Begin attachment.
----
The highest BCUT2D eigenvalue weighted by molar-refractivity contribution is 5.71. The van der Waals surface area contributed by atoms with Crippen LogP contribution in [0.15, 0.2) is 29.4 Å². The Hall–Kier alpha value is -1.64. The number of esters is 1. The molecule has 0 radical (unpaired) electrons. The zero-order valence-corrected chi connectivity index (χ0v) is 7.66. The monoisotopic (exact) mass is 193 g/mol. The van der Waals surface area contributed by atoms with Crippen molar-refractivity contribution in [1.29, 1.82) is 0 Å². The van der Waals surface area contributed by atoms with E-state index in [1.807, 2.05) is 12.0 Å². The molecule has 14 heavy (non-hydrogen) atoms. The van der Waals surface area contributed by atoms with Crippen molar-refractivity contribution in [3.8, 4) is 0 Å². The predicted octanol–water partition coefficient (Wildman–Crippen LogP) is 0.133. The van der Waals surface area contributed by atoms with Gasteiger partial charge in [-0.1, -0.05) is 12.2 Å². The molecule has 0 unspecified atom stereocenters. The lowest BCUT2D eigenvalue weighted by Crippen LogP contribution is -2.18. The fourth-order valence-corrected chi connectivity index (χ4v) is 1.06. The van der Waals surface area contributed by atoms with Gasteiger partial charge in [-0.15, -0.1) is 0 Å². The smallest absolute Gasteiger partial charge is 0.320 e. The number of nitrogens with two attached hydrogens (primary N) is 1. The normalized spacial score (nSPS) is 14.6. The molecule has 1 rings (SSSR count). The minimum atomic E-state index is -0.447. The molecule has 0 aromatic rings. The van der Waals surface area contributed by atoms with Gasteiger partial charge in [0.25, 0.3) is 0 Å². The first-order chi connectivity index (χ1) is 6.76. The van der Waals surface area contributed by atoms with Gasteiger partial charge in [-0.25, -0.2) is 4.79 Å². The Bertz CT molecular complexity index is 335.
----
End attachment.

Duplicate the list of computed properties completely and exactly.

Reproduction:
The highest BCUT2D eigenvalue weighted by molar-refractivity contribution is 5.71. The van der Waals surface area contributed by atoms with Crippen LogP contribution in [0.15, 0.2) is 29.4 Å². The Hall–Kier alpha value is -1.64. The number of esters is 1. The molecule has 0 radical (unpaired) electrons. The zero-order valence-corrected chi connectivity index (χ0v) is 7.66. The monoisotopic (exact) mass is 193 g/mol. The van der Waals surface area contributed by atoms with Crippen molar-refractivity contribution in [1.29, 1.82) is 0 Å². The van der Waals surface area contributed by atoms with E-state index in [1.807, 2.05) is 12.0 Å². The molecule has 14 heavy (non-hydrogen) atoms. The van der Waals surface area contributed by atoms with Crippen molar-refractivity contribution in [3.8, 4) is 0 Å². The predicted octanol–water partition coefficient (Wildman–Crippen LogP) is 0.133. The van der Waals surface area contributed by atoms with Gasteiger partial charge in [-0.1, -0.05) is 12.2 Å². The molecule has 0 unspecified atom stereocenters. The lowest BCUT2D eigenvalue weighted by Crippen LogP contribution is -2.18. The fourth-order valence-corrected chi connectivity index (χ4v) is 1.06. The van der Waals surface area contributed by atoms with Gasteiger partial charge in [-0.15, -0.1) is 0 Å². The smallest absolute Gasteiger partial charge is 0.320 e. The number of nitrogens with two attached hydrogens (primary N) is 1. The normalized spacial score (nSPS) is 14.6. The molecule has 1 rings (SSSR count). The minimum atomic E-state index is -0.447. The molecule has 0 aromatic rings. The van der Waals surface area contributed by atoms with Gasteiger partial charge in [0.25, 0.3) is 0 Å². The first-order chi connectivity index (χ1) is 6.76. The van der Waals surface area contributed by atoms with Gasteiger partial charge in [-0.25, -0.2) is 4.79 Å². The Bertz CT molecular complexity index is 335.